2. Roy Leon says:

    I am at a loss to understand the desire to wear the hijab on religious grounds. Was it not the Iranian mulla Mussa Sadr who did not invent the hijab until the early 1970’s…
    I read that in 1981 Abol-Hassan Bani-Sadr , The first president of the Islamic State of Iran announced that …
    Scientific research has shown that women’s hair emitted rays that drove men insane….!!!! Well well who would have thought it. He didn’t divulge the source of his scientific research but then he didn’t need to. He was after all the supreme leader of the country and it’s religious thinking.
    I suppose that answers the question why so many middle eastern refugees feel the need to rape European women when they get to the West.

  3. atalanta says:

    There is a fundamental misunderstanding about freedom of expression here.

    Freedom of expression prevents the *state* from restricting speech, not private actors. None of us has freedom of expression *at work*. If I work in a supermarket, and announce over the tannoy that customers would do better to shop elsewhere, I can be fired. Indeed it is a basic liberal principle that we *don’t* have freedom of expression at work, since that would place excessive constraints on the employer’s freedom to conduct business. Essentially, in a liberal society, employers can restrict freedom of expression for the same reason that your mum restricts it around the dinner table: their house, their rules. Demanding absolute freedom of expression at work is a coherent position, but it isn’t a liberal one, and is rather a radical one which would dramatically limit freedom of contract.

    Liberal legal systems do, however, generally create some narrow, limited rights to self-expression at work where there are exceptional justifications for overriding the employer’s freedom. Regarding freedom of religion, absolute protection at work exists only in relation to *having* a particular faith. All *manifestations* of faith enjoy only very limited protection *at work* (as opposed to in the public sphere). Employers can impede the manifestation of religion by staff provided that is a *proportionate* means of achieving a *legitimate* business aim. If I proselytise to customers, I can be fired. If I refuse to serve pork in a supermarket, I can be fired. If I refuse to marry same-sex couples, I can be fired. And if I want to wear a cross on a dangling chain that presents a safety hazard, I can be fired.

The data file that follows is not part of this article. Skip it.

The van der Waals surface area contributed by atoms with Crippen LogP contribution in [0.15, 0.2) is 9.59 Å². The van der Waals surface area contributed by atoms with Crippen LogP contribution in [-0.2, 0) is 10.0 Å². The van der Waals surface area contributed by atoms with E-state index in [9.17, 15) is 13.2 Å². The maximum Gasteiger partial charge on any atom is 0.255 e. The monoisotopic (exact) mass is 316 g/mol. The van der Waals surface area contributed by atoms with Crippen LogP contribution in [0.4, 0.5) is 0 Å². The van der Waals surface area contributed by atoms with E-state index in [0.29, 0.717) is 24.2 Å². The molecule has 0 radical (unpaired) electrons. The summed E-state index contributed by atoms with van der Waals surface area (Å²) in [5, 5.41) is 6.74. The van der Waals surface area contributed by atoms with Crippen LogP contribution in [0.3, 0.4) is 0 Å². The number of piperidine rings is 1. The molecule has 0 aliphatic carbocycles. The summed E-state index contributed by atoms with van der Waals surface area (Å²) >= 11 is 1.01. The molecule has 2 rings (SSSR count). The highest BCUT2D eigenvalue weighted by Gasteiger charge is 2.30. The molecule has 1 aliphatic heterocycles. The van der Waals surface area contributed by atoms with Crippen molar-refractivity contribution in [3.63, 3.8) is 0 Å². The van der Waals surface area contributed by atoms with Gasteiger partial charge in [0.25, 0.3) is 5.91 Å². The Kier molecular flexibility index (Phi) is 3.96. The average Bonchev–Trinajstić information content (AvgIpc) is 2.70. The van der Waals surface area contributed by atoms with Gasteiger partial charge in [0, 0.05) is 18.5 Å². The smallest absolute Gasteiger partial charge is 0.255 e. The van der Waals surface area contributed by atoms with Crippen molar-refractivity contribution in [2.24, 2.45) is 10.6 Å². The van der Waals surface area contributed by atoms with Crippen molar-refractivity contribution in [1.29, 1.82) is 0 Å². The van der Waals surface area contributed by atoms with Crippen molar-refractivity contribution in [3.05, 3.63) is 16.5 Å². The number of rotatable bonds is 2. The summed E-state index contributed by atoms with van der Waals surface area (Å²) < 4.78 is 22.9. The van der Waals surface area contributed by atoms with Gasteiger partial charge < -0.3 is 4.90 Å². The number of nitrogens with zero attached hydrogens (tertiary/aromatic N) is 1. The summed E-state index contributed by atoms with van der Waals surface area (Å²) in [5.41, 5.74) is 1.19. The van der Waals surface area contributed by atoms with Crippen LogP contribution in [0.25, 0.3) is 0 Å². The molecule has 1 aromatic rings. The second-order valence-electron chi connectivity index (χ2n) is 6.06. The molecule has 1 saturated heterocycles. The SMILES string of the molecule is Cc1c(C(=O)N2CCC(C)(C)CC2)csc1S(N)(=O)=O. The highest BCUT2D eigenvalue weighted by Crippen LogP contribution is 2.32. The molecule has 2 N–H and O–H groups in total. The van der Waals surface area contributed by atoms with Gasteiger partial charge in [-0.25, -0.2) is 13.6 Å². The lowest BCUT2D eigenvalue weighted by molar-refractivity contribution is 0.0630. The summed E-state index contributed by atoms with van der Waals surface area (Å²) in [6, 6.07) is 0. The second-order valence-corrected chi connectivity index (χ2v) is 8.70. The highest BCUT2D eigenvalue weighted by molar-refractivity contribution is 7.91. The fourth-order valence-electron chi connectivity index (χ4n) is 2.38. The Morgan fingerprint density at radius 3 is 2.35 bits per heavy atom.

Three questions then arise in these ECJ headscarf cases, the first two of which were decided in an unsurprising way:
    – what was the employer’s aim? In Achbita, this was found to be to create a uniform appearance for customer-facing staff. In Bougnaoui, it seems to have been to please customers.
    – was this a legitimate aim? The ECJ here has followed established ECHR practice in agreeing that the aim in Achbita was legitimate. In Bougnaoui, they held that appeasing customers’ religious prejudices was *not* a legitimate aim, and told the domestic court to untangle the case.
    – were the employers’ actions proportionate to their aim? Here the ECJ has decided differently from ECHR precedent (e.g. Eweida v UK) in holding that banning the wearing of a religious symbol was proportionate in Achbita.

    There is no question that this third point a huge decision by the ECJ, with very significant implications, and that it represents a significant departure from ECHR decisions. But bringing in freedom of expression is a basic misunderstanding of liberal legal systems and undermines your argument.

    It is inconceivable that a liberal court would ever hold that it is *not* a legitimate aim for the *customer-facing* staff of a business to project a neutral image. The liberal question, therefore, is whether it is *proportionate* to therefore ban customer-facing staff from wearing any religious symbols. I agree with you that it isn’t, and that religious symbols should be permitted unless they pose a safety hazard. In a liberal society, we already know that individuals have different faiths and none, and it is therefore disproportionate to require staff not to manifest the bare fact of their belief at work. A similar case will likely go to the ECtHR at some point and may lead to a stand-off between the EU courts and the Convention courts; one might expect the ECtHR to win such a stand-off, since it should be the final arbiter on the meaning of the ECHR.